Course Meeting Times
Lectures: 2 sessions / week, 1.5 hours / session
Recitations: 1 session / week, 1 hour / session
- Introduction to Pattern Recognition, Feature Detection, Classification
- Review of Probability Theory, Conditional Probability and Bayes Rule
- Random Vectors, Expectation, Correlation, Covariance
- Review of Linear Algebra, Linear Transformations
- Decision Theory, ROC Curves, Likelihood Ratio Test
- Linear and Quadratic Discriminants, Fisher Discriminant
- Sufficient Statistics, Coping with Missing or Noisy Features
- Template-based Recognition, Feature Extraction
- Eigenvector and Multilinear Analysis
- Training Methods, Maximum Likelihood and Bayesian Parameter Estimation
- Linear Discriminant/Perceptron Learning, Optimization by Gradient Descent
- Support Vector Machines
- K-Nearest-Neighbor Classification
- Non-parametric Classification, Density Estimation, Parzen Estimation
- Unsupervised Learning, Clustering, Vector Quantization, K-means
- Mixture Modeling, Expectation-Maximization
- Hidden Markov Models, Viterbi Algorithm, Baum-Welch Algorithm
- Linear Dynamical Systems, Kalman Filtering
- Bayesian Networks
- Decision Trees, Multi-layer Perceptrons
- Reinforcement Learning with Human Interaction
- Genetic Algorithms
- Combination of Multiple Classifiers "Committee Machines"
Homework/Mini-Projects, due every 1-2 weeks up until 3 weeks before the end of the term.
These will involve some programming (MATLAB®) assignments.
|Your presence and interaction in lectures (especially your presence during the last two days of project presentations), in recitation, and with the staff outside the classroom||10%|
Assignments are due by the start of class on the due date. If you are late, you will get a zero on the assignment. However, the lowest assignment grade will be dropped in computing the final grade.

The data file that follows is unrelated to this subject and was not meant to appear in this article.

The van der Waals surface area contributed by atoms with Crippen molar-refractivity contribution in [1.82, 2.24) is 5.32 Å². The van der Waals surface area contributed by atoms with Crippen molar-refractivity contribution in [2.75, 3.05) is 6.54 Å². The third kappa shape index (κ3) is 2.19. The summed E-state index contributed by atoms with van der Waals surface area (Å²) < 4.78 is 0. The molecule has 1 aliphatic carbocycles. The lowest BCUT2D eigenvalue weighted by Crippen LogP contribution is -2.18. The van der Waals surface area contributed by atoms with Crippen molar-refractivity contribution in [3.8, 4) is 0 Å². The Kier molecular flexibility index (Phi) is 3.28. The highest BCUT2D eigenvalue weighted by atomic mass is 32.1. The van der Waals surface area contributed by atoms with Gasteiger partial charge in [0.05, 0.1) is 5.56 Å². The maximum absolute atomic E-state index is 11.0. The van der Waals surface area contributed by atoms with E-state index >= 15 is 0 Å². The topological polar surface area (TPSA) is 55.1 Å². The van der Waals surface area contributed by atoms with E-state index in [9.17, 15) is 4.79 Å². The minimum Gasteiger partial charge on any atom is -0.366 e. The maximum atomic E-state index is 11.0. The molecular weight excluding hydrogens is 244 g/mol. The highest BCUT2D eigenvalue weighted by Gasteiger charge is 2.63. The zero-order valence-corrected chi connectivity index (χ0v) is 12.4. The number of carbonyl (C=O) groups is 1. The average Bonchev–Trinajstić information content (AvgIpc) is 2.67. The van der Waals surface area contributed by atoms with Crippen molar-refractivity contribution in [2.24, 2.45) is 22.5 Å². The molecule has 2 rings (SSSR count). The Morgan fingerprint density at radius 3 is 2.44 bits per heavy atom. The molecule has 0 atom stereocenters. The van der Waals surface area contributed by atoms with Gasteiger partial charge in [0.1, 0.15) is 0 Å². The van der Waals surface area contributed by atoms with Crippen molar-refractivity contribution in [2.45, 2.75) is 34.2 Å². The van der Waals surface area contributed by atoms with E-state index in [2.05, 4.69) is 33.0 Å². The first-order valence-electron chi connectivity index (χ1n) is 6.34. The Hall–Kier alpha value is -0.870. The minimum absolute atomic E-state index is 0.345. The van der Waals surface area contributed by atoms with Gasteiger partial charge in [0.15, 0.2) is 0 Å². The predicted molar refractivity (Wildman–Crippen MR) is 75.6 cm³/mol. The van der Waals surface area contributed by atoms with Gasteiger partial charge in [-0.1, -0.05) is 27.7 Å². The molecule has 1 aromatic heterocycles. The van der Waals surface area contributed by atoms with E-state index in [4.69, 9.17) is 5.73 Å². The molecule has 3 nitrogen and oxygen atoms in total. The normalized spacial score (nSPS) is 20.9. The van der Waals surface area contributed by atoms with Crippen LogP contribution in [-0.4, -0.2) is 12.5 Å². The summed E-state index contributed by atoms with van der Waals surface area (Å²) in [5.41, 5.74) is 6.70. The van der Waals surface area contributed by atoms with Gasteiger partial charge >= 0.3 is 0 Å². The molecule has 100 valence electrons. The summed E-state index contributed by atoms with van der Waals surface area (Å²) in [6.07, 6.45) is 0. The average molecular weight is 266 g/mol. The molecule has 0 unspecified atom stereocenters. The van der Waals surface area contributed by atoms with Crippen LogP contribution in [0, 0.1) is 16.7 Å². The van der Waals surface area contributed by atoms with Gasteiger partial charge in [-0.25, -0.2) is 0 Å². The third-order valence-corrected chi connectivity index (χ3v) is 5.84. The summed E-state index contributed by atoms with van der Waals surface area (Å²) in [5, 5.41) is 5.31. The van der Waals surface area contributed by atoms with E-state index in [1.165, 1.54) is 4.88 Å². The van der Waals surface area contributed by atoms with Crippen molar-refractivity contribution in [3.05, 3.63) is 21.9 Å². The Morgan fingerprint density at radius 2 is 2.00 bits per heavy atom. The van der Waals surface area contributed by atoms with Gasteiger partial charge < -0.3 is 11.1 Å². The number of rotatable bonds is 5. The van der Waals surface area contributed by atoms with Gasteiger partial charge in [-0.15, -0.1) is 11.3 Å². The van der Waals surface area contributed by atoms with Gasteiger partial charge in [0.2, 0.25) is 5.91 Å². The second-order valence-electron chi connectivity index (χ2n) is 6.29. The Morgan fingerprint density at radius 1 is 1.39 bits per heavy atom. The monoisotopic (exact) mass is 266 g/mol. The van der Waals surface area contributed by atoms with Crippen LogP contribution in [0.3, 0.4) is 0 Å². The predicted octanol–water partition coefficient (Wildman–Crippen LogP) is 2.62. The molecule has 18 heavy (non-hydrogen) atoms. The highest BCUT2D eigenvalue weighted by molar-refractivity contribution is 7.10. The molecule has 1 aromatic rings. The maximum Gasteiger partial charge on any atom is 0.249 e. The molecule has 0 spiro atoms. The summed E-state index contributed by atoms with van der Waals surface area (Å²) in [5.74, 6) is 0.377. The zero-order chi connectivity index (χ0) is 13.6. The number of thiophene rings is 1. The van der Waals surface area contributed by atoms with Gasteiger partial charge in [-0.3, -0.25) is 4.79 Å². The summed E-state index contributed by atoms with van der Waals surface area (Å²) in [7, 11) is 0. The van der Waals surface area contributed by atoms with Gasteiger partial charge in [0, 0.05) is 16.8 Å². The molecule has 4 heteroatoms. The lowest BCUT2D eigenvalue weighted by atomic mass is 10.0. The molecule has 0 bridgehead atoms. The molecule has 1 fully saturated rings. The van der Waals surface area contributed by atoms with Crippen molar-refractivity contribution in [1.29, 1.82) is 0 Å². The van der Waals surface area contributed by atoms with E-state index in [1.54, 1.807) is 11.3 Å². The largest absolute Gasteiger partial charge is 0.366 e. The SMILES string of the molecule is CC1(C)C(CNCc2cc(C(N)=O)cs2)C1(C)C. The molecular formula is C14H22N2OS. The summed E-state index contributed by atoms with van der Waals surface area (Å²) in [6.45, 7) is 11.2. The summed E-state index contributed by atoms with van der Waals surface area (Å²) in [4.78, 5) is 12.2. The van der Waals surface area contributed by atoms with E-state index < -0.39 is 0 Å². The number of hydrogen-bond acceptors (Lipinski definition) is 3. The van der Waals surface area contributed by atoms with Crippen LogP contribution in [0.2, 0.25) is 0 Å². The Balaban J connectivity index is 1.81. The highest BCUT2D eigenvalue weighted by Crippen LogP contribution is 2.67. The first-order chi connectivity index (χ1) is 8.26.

The goal of the assignments is to help you learn, not to see how many points you can get. Grades in graduate school do not matter as much as in undergraduate: what you learn is what matters. Thus, if you stumble across old course material with similar-looking problems, please try not to look at their solutions, but rather work the problem(s) yourself. Start early, and don't be disappointed if you get stuck when you try to do it solo; that frustrating experience can lead to more memorable and effective learning. Please feel free to come to the staff for help, and also to collaborate on the problems and projects with each other. Collaboration should be at the "whiteboard" level: discuss ideas, techniques, even details - but write your answers independently. This includes writing MATLAB® code independently, and not copying code or solutions from each other or from similar problems from previous years. If you are caught violating this policy it will result in an automatic F for the assignment and may result in an F for your grade for the class. (This has happened to people before - it is not an empty threat.) If you team up on the final project (teams of two are encouraged), then you may submit one report which includes a jointly written and signed statement of who did what.
The midterm will be closed-book, but we will allow a cheat sheet.
All students are expected to attend all project presentations the last two days of class; these are very educational experiences, and thus attendance these last two days will contribute to your final grade.